Thousands of future secondary school pupils across London today will find out whether they have been allocated a place at the state school of their choice.
Many Local Education Authorities will begin sending out letters to parents today in what's become known as 'National Offer Day'.
A controversial preacher who described homosexuality as a "scourge" has been invited to speak at the University of Westminster's Islamic Society event today. A petition was created by the student union lesbian and gay society to have the event cancelled with it just the day before the National Student Pride Festival.
EastEnders star Danny Dyer is voicing the Tube announcements at Bromley-by-Bow station today to mark the show's 30th anniversary.Read the full story ›
A research project by Crossrail has revealed the names of more than 5,000 Londoners buried in Bedlam burial ground in Liverpool Street.Read the full story ›
The Public Accounts Committee has called for the Charity Commission to speed up its investigation into a London head teacher.
The commission is examining claims Sir Greg Martin of Durand Academy in Stockwell broke the law, by being paid almost four hundred thousand pounds as the director of a leisure firm, which operates on his school's premises.
The Commission has had a case open on the affair since October but is still to determine whether to launch a formal investigation, which would trigger powers to freeze assets, dig more deeply and potentially intervene directly.
Sir Martin told the committee the scheme was a 'fantastically good thing' because local children benefited from the facilities.
Nursing tutors at the University of Surrey are wearing masks as well as fake hands, torsos and feet to transform into a realistic patient.Read the full story ›
A new report released today reveals that child hunger and poverty in London are dramatically affecting children's ability to learn.
More than 80 percent of teachers in London say that children are eating the wrong foods in the morning, and most say they can tell just by watching their behaviour at school.
The report, by charity Magic Breakfast, is part of the 'Feed Their Future' campaign, which aims to raise awareness of the impact of child hunger on education.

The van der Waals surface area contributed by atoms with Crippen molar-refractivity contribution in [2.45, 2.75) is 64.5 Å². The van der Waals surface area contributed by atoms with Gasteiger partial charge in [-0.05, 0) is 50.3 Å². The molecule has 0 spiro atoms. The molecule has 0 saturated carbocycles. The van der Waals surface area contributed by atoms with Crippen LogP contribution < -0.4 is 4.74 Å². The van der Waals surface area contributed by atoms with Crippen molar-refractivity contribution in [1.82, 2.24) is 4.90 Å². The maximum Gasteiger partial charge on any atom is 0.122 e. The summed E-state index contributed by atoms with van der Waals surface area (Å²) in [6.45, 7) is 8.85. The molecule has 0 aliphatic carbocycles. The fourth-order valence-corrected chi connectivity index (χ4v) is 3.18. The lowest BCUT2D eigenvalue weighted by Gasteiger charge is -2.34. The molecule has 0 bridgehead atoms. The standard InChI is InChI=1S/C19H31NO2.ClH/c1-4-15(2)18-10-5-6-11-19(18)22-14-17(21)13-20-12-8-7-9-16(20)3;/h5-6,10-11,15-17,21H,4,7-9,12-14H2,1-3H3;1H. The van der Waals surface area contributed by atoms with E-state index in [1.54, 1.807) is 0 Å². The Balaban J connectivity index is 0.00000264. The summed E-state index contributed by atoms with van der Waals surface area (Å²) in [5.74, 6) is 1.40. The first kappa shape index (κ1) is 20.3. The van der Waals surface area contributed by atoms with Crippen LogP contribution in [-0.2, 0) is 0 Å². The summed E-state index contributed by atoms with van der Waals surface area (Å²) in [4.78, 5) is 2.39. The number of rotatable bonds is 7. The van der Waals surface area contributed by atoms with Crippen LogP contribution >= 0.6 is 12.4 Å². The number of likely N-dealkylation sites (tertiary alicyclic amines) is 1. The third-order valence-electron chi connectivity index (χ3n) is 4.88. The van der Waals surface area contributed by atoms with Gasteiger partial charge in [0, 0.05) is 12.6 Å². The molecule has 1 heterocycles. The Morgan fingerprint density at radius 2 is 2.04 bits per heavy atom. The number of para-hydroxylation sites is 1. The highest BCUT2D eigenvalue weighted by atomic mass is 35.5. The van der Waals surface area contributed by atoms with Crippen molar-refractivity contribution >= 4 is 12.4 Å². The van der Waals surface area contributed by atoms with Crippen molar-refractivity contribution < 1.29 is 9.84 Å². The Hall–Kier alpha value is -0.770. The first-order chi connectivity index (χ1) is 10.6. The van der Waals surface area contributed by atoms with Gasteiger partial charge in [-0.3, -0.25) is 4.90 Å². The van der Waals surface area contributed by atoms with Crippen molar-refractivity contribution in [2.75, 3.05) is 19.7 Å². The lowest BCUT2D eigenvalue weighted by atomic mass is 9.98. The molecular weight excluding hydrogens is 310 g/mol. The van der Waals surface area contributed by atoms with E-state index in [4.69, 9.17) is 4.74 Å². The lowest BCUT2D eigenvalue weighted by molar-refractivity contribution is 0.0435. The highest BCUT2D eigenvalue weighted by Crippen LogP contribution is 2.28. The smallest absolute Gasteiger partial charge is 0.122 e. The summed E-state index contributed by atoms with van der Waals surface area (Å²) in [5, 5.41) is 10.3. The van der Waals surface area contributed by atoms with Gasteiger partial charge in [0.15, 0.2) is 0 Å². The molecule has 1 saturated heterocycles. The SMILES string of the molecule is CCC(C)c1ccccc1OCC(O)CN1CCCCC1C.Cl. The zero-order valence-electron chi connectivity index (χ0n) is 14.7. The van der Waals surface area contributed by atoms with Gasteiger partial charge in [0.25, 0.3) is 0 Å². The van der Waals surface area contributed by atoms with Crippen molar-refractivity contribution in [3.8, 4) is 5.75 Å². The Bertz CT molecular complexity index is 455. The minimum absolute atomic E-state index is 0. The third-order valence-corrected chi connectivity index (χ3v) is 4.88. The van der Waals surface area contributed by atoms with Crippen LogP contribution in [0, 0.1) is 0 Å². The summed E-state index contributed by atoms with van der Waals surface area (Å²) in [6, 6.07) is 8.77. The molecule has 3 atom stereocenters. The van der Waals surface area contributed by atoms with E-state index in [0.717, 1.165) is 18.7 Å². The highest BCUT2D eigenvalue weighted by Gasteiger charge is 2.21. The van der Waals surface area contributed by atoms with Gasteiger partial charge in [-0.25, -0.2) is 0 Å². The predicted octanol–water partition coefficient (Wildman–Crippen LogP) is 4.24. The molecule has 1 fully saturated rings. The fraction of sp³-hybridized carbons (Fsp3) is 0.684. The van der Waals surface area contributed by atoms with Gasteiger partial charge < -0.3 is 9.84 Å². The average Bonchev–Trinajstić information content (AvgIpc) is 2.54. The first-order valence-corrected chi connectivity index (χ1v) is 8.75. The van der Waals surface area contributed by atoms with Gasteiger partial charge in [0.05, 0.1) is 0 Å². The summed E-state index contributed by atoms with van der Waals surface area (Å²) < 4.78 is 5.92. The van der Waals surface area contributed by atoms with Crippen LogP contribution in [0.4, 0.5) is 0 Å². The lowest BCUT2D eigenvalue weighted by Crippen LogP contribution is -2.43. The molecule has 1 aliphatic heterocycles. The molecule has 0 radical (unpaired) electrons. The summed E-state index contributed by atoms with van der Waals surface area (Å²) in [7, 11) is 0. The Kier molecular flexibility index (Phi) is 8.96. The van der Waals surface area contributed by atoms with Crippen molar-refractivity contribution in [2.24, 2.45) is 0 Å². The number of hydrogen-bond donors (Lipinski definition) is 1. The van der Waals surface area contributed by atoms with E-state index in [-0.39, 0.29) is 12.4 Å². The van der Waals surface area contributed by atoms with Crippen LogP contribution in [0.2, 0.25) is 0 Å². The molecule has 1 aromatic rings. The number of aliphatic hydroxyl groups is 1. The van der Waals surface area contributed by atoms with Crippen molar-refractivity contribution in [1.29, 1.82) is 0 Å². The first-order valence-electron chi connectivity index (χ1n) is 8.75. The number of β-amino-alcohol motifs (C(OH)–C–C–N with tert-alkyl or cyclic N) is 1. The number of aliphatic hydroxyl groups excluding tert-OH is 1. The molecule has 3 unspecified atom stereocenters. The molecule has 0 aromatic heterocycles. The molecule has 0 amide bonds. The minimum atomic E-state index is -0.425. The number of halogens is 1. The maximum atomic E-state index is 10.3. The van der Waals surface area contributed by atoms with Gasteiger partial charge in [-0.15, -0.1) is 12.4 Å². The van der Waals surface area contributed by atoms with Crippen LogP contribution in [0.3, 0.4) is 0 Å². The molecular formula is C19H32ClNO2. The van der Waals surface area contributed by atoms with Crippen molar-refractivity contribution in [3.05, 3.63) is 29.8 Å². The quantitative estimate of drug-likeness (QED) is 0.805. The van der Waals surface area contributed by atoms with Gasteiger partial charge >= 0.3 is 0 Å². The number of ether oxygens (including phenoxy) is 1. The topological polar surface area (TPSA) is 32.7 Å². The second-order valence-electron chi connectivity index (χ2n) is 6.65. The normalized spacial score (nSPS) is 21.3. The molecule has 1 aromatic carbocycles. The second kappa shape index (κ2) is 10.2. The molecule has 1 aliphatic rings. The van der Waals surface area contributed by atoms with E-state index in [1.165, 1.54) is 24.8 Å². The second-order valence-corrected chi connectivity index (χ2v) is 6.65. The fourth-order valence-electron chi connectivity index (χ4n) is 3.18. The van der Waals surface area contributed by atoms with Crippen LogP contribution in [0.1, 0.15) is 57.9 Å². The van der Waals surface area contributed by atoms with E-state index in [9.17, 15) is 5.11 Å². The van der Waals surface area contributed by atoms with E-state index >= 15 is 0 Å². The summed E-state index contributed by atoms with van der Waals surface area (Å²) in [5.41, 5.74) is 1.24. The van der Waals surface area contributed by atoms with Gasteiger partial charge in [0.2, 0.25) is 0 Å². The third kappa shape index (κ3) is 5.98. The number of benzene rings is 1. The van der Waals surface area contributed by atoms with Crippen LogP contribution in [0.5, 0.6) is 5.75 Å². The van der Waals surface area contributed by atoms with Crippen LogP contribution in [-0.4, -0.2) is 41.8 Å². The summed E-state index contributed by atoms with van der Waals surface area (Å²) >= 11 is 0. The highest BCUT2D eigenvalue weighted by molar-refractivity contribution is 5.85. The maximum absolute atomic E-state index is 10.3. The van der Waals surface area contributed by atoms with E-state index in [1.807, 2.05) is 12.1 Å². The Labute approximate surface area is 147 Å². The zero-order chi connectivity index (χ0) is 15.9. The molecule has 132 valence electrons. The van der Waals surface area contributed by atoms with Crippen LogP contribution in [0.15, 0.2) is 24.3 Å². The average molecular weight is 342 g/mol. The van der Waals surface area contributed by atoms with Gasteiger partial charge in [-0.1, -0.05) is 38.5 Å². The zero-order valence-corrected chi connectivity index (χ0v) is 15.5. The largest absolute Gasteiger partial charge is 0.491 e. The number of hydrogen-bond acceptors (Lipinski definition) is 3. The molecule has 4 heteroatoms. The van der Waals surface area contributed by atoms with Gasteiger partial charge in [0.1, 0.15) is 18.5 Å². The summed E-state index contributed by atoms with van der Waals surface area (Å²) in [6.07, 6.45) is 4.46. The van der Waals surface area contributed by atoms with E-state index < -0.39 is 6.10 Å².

It also found:
- Over a quarter of London teachers do not believe parents can identify what a nutritious breakfast is
- Nearly 60% of children also do not know what a nutritious breakfast is
- 23% of parents living in the city say that food is getting so expensive they have had to cut down on breakfasts
- Up to 60% of parents let their children eat anything in the morning, just so they eat something
More than a third of teachers in Greater London see children arriving at school hungry every day - according to a survey by Kellogg's.
Many of the teachers surveyed said hunger made their pupils more disruptive and unable to learn - as a result a quarter of teachers in London have brought in food to give to children they believe haven't had anything to eat that morning.
Almost a quarter of parents in London could be pushed to quit their job this year- because of the cost of childcare. That's according to a poll commissioned by children and families' charity 4Children, which also found a similar number say they'll be forced to cut back on essentials to pay for it.
Childcare in London is significantly more expensive than other areas of the country:
The average cost of 25 hours of childcare in a London nursery for achild under the age of two is £140.12- compared to the British average of £109.89.
For those with school age children, the average weekly cost of a childminder pick-up is £93.83 in London, compared to a national average of £65.08.
4Children Chief Executive Anne Longfield OBE said:
"With over a quarter of parents either considering giving up their job or saying they will be forced to do so because of childcare costs, the urgent need for more affordable, high quality childcare has never been more apparent. For families and for our economy, childcare should be a priority for all political parties as the General Election campaign begins."
London author Kate Saunders' book, Five Children on the Western Front, has won the Costa Children's Book Award. Judges called it a 'modern masterpiece'.
It's a moving sequel to E Nesbit's Five Children and It, which transplants the main characters into the trenches of World War I.
Fellow local girl, Emma Healey picked up the First Novel Award for Elizabeth is Missing.